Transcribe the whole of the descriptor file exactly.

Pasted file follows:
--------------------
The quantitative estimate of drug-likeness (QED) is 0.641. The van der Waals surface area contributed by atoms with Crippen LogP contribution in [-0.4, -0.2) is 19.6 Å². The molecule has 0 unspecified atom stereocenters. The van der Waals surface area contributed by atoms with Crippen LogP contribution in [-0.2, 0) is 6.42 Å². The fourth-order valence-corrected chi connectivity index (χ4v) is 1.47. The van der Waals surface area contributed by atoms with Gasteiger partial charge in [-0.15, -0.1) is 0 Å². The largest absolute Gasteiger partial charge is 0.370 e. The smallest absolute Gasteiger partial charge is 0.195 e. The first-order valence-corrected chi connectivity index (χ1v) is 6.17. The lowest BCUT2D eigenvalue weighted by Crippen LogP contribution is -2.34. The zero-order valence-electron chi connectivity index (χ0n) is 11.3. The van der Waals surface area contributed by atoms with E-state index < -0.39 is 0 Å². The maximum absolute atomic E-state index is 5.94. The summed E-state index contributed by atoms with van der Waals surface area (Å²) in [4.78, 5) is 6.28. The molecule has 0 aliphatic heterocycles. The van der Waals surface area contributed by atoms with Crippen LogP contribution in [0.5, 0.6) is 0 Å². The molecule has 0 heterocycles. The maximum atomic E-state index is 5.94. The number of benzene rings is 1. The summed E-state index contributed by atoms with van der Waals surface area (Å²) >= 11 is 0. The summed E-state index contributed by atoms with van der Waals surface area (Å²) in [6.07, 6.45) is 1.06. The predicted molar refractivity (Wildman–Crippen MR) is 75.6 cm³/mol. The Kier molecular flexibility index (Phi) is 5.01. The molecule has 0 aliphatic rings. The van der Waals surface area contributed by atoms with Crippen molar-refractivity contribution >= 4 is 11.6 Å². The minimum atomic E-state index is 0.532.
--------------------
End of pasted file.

The quantitative estimate of drug-likeness (QED) is 0.641. The van der Waals surface area contributed by atoms with Crippen LogP contribution in [-0.4, -0.2) is 19.6 Å². The molecule has 0 unspecified atom stereocenters. The van der Waals surface area contributed by atoms with Crippen LogP contribution in [-0.2, 0) is 6.42 Å². The fourth-order valence-corrected chi connectivity index (χ4v) is 1.47. The van der Waals surface area contributed by atoms with Gasteiger partial charge in [-0.15, -0.1) is 0 Å². The largest absolute Gasteiger partial charge is 0.370 e. The smallest absolute Gasteiger partial charge is 0.195 e. The first-order valence-corrected chi connectivity index (χ1v) is 6.17. The lowest BCUT2D eigenvalue weighted by Crippen LogP contribution is -2.34. The zero-order valence-electron chi connectivity index (χ0n) is 11.3. The van der Waals surface area contributed by atoms with E-state index < -0.39 is 0 Å². The maximum absolute atomic E-state index is 5.94. The summed E-state index contributed by atoms with van der Waals surface area (Å²) in [4.78, 5) is 6.28. The molecule has 0 aliphatic heterocycles. The van der Waals surface area contributed by atoms with Crippen LogP contribution in [0.5, 0.6) is 0 Å². The molecule has 0 heterocycles. The maximum atomic E-state index is 5.94. The number of benzene rings is 1. The summed E-state index contributed by atoms with van der Waals surface area (Å²) >= 11 is 0. The summed E-state index contributed by atoms with van der Waals surface area (Å²) in [6.07, 6.45) is 1.06. The predicted molar refractivity (Wildman–Crippen MR) is 75.6 cm³/mol. The Kier molecular flexibility index (Phi) is 5.01. The molecule has 0 aliphatic rings. The van der Waals surface area contributed by atoms with Crippen molar-refractivity contribution >= 4 is 11.6 Å². The minimum atomic E-state index is 0.532.